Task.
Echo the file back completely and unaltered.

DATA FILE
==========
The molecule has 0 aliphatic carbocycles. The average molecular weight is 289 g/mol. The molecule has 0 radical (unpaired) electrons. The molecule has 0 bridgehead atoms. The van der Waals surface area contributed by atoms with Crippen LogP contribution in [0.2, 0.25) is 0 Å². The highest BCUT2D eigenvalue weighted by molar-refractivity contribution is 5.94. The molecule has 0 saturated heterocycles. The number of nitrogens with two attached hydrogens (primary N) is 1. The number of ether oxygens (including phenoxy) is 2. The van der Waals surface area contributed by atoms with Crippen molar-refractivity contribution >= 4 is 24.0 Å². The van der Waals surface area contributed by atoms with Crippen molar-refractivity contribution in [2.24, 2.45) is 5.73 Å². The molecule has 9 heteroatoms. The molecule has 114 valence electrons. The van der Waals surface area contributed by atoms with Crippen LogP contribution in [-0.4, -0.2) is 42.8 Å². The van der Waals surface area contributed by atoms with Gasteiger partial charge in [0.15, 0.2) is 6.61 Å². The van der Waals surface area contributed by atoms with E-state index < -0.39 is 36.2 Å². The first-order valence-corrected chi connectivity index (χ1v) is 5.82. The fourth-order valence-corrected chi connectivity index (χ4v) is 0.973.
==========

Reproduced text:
The molecule has 0 aliphatic carbocycles. The average molecular weight is 289 g/mol. The molecule has 0 radical (unpaired) electrons. The molecule has 0 bridgehead atoms. The van der Waals surface area contributed by atoms with Crippen LogP contribution in [0.2, 0.25) is 0 Å². The highest BCUT2D eigenvalue weighted by molar-refractivity contribution is 5.94. The molecule has 0 saturated heterocycles. The number of nitrogens with two attached hydrogens (primary N) is 1. The number of ether oxygens (including phenoxy) is 2. The van der Waals surface area contributed by atoms with Crippen molar-refractivity contribution >= 4 is 24.0 Å². The van der Waals surface area contributed by atoms with Crippen molar-refractivity contribution in [2.24, 2.45) is 5.73 Å². The molecule has 9 heteroatoms. The molecule has 114 valence electrons. The van der Waals surface area contributed by atoms with Crippen LogP contribution in [-0.4, -0.2) is 42.8 Å². The van der Waals surface area contributed by atoms with Gasteiger partial charge in [0.15, 0.2) is 6.61 Å². The van der Waals surface area contributed by atoms with E-state index < -0.39 is 36.2 Å². The first-order valence-corrected chi connectivity index (χ1v) is 5.82. The fourth-order valence-corrected chi connectivity index (χ4v) is 0.973.